But then right before the first mile marker, it caught up to her. She looked out of breath and she told me her side was hurting. “Let’s walk this next run interval and take some deep breaths,” I suggested. She was happy to comply. After she caught her breath, I again suggested running slower, and she finally agreed with me.

Now that she wasn’t huffing and puffing, though, she had enough air to complain:

“This second mile is taking forever!”

“Where is the water station?”

“OMG, we have to run uphill again?”

“I’m SO tired and my feet hurt!”

I can’t blame her – I have many of those same thoughts in the middle of a race, although I usually only say them in my head.

I remained her coach through the entire race, reminding her that she can do anything for 30 seconds, and that she was stronger than she thought she was. I reminded her about the medal at the end, too, and that she had to finish the race to earn the medal.

As we reached the last half mile, the smile returned to her face. “We’re almost there! I can see it!” She had renewed energy and started to run a little bit faster. Seeing people cheering for the runners at the end helped boost her spirits, too. She yelled thank you to those cheering us on as we passed them.

We made the final turn, and with the finish line in sight Mira sprinted towards it as she waved at Aaron and Cordy cheering for us. I could see how proud she was to finish the race and collect her medal. I was proud of her for sticking with it and not giving up.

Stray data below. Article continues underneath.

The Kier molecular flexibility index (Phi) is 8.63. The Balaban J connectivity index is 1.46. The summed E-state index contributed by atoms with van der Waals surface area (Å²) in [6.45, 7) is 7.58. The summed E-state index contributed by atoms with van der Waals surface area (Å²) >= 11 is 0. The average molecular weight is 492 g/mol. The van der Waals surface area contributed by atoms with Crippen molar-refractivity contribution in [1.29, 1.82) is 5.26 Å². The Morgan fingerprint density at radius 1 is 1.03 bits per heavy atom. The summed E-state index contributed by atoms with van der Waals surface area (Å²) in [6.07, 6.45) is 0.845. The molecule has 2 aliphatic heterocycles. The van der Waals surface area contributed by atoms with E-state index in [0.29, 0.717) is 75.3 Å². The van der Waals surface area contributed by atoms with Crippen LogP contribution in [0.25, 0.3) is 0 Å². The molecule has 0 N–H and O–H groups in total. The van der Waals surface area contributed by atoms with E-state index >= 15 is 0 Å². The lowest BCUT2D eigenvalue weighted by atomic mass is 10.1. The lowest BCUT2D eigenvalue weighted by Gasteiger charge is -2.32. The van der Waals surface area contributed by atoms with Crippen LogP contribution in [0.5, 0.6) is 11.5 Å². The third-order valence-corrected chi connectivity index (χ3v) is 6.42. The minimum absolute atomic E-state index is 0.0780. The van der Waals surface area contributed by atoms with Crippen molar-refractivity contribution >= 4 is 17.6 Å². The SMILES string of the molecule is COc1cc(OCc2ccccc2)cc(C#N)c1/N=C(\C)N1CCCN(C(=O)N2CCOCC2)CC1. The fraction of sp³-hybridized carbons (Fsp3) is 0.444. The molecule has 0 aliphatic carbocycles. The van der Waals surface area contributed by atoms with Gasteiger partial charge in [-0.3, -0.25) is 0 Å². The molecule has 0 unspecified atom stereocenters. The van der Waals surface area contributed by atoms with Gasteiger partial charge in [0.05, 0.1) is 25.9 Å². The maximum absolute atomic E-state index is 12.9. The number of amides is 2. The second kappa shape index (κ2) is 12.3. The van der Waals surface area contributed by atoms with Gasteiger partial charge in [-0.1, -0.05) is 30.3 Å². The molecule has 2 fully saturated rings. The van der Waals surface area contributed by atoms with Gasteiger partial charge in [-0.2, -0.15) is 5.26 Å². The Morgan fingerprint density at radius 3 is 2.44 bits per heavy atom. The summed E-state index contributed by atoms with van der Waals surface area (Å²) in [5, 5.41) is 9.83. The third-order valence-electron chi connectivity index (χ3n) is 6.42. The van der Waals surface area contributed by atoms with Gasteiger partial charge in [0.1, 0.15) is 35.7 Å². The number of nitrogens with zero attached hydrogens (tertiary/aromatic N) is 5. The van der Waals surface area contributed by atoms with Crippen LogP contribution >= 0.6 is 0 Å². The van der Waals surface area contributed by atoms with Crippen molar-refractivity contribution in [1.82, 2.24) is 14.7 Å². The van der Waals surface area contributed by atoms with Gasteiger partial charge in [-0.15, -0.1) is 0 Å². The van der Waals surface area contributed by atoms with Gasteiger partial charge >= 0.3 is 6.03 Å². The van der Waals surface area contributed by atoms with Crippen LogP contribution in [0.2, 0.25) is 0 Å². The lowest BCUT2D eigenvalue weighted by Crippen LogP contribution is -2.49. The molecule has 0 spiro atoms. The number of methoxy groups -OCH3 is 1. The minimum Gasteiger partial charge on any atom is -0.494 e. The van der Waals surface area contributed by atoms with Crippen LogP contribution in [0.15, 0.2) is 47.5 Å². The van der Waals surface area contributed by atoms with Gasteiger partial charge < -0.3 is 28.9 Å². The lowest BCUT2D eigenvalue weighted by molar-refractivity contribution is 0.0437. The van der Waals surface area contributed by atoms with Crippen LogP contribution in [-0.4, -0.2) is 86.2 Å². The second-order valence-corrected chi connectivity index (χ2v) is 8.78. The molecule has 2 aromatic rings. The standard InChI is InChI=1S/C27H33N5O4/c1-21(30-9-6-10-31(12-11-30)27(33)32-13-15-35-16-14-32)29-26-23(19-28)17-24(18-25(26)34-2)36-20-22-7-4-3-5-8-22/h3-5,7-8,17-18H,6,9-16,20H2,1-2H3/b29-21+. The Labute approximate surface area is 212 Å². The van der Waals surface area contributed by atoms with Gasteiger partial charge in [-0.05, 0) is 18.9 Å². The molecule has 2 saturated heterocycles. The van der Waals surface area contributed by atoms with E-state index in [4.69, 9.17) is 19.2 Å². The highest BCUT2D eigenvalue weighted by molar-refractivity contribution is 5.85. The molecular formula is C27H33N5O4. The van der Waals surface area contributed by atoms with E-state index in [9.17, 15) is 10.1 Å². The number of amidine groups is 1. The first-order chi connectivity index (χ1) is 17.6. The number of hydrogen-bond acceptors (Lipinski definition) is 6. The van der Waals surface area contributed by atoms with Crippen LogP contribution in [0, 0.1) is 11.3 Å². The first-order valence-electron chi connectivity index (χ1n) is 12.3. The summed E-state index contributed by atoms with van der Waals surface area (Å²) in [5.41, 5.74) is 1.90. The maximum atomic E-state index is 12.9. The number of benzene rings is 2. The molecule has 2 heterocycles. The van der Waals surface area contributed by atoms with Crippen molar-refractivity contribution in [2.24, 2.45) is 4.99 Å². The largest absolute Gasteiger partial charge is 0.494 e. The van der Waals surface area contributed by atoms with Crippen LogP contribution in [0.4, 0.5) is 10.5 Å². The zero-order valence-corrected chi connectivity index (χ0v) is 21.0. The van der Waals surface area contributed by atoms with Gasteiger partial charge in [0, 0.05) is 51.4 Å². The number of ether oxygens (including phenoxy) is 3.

And – like many runners – despite the complaining during the race, after she had a snack and some water and rested for a bit, Mira asked, “When can I do another 5k?”

Welcome to the club, kid.

Mira's first 5k medal

A Bumpy Start to School

School started on Wednesday, but it hasn’t been as smooth as I’d hoped it would be. Honestly, this has probably been one of the hardest back-to-school weeks we’ve endured.

The week started with me getting what I thought was a small cold. By Monday evening I could tell it was spiraling into something worse, so I kept drinking lots of water, taking vitamins and supplements, and hoping it would go away. On Tuesday I was feeling run down, but determined to finish getting supplies packed into backpacks and clothing set out so everything would be perfect for the first day of school.